LVSportsBiz.com with be discussing the story with Gulbransen Tuesday at 1 p.m. on the LVSportsBiz Facebook page. Here’s a look at the Henderson Silver Knights logo and merchandise using the Raiders’ silver and black colors from the Silver Knights website. Using a silver color use for its minor league team seemed like a no-brainer for a parent team named, “Golden Knights,” playing a state known as the “Silver” state. Black is also a popular sports team color used in many logos and uniform designs. But then again, silver and black is also literally part of the Raiders’ brand and identity.

Here’s Foley discussing the new Henderson Silver Knights team, which will play first at the Orleans Arena while the city of Henderson rebuilds its Henderson Pavilioninto a 6,000-seat arena thanks to $42 million in public money approved by the Henderson City Council in a recent 4-1 vote. Foley looks like he’s at one of his wineries in this post on the Silver Knights’ new website.

LVSportsBiz.com Monday emailed the two teams’ PR heads, Will Kiss at the Raiders and Eric Tosi at the Knights, but we did not hear back.


The presidents of the two Las Vegas-based sports franchises also charted very different paths to their respective offices.


Golden Knights President Kerry Bubolz has roots in Oklahoma. He’s a Tulsa native and 1989 Oklahoma State University graduate who began his sports marketing and business work where so many do — minor league baseball in the heartland of America for the Tulsa Drillers and Quad Cities River Bandits in Davenport, Iowa.  Bubolz arrived at the Golden Knights offices in Summerlin after working 13 years in the Cleveland Cavaliers organization, including serving as president of business operations from 2013-2016.

VGK President Kerry Bubolz


Raiders President Marc Badain is a Queens, NY native who grew up in Rochester, NY about two hours east of Buffalo and earned his undergraduate degree at Emory University in Atlanta in 1992. Badain did an internship at Raiders training camp in Oxnard, California when the team was based in Los Angeles between his junior and senior years at Emory, helping coaching staff and football operations departments at training camp. Badain then moved to California to work full time for the Raiders after his 1992 Emory graduation. Badain has worked for the Raiders ever since and is a finance guy.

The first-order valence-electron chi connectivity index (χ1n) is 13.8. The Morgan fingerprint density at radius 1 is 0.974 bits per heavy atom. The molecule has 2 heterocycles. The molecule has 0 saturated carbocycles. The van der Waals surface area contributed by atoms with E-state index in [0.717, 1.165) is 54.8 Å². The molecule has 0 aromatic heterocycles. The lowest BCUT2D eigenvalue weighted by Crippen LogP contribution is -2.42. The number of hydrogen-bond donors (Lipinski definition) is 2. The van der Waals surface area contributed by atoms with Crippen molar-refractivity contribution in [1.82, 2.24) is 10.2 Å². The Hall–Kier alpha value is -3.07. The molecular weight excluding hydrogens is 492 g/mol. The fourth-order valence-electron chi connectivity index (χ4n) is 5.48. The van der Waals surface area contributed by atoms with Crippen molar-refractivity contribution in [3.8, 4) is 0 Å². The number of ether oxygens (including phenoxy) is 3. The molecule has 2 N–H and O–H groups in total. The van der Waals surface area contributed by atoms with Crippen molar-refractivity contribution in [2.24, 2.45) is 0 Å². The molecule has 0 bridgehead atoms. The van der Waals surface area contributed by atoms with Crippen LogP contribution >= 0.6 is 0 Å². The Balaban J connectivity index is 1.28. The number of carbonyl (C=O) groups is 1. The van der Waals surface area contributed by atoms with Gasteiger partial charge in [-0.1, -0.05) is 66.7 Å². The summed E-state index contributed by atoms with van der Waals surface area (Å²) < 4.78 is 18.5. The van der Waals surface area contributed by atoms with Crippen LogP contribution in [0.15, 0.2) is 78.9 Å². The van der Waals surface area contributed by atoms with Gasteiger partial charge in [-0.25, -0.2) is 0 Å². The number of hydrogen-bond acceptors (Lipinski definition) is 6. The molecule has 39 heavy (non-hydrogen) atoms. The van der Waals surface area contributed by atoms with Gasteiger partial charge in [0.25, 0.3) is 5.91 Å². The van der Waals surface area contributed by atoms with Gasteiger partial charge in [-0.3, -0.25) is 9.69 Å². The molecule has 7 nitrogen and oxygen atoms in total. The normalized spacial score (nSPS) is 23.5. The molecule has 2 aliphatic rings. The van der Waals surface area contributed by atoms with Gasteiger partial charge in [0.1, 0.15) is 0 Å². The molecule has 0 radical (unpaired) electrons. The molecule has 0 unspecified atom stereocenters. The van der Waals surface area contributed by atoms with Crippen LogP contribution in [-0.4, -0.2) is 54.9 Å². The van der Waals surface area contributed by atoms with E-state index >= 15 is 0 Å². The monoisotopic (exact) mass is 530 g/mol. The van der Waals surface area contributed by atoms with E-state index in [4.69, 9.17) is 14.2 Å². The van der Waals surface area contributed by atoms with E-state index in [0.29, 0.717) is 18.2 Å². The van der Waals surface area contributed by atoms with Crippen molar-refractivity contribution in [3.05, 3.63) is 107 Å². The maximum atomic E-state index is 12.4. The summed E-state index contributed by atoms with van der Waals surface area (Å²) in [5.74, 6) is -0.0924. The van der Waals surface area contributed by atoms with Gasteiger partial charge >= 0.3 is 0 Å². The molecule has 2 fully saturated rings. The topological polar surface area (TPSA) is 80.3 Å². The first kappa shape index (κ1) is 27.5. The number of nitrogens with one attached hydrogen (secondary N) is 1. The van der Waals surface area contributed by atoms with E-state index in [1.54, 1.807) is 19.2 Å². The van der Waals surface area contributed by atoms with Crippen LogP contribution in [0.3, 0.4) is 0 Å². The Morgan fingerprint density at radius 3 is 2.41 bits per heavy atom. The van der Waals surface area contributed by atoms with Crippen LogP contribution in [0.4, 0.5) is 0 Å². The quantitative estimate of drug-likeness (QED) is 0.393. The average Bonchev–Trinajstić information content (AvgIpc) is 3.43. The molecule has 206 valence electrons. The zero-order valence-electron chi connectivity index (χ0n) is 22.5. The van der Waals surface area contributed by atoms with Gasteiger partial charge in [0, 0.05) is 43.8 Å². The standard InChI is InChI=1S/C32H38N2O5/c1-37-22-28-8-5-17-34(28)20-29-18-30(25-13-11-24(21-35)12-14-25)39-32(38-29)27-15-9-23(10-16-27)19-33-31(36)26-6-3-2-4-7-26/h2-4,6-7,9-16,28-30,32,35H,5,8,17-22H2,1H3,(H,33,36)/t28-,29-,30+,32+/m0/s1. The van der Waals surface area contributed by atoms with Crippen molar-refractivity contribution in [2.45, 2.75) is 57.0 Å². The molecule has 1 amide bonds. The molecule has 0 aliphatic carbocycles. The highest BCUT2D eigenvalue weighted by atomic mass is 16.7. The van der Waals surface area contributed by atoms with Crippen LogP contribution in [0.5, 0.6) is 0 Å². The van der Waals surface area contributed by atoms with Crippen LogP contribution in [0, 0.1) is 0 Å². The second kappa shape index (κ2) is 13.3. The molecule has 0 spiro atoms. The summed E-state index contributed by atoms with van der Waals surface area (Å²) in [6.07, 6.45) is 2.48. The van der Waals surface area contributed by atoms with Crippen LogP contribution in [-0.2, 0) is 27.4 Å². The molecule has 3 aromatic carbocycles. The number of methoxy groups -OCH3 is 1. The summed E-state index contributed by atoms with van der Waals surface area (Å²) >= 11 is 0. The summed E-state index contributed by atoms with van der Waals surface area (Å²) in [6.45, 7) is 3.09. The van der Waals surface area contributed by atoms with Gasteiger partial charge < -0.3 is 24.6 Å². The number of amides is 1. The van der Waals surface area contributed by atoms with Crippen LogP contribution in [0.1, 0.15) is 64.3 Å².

Raiders President Marc Badain


Naturally, the Golden Knights and Raiders play nice publicly. Before the coronavirus pandemic grounded pro sports in March, Bubolz and Badain bumped into each other all the time at community speaking engagements and luncheons.


In an LVSportsBiz.com story last year, Bubolz welcomed the Raiders to Las Vegas because he believed the NFL coming to this market would provide the Golden Knights with more corporate partnership possibilities thanks to the NFL corporate sponsors.


But the fact is the two franchises are old and new. The Raiders won NFL championships in 1976, 1980 and 1983, but have had a dismal overall record since 2002 when the NFL expanded with the Houston Texans and realigned into eight divisions of four teams each. The Golden Knights reached the Stanley Cup Final a mere two years ago after their debut in 2017. The Raiders are also based in suburban Henderson, while the Golden Knights are headquartered in suburban Summerlin.


But the one common denominator between the two franchises is the remarkable brand loyalty of their fan bases. The Raiders have a nationwide following and expect more than 40 percent of fans attending games at new Allegiant Stadium to be coming from outside the Las Vegas market. Many new season ticket holders come from the Southern California market. In fact, it’s common for Raiders fans from the Los Angeles area to drive to Las Vegas to see the new stadium for photo opps and then drive home later that day or the following day. Just like this guy.

Meanwhile, the Golden Knights fans have formed an emotional connection with their franchise like few others across the professional sports landscape. VGK games function as NHL competition, Strip entertainment and community meeting place, with even Davis showing up to watch the Knights in action.

Perhaps the Raiders thought the Golden Knights were delivering a message with the silver-and-black color scheme of the new Henderson Silver Knights. But the fact is both franchises are tied by one other pursuit in their common Las Vegas home. They both like the color of green as both look at Las Vegas as a lucrative market.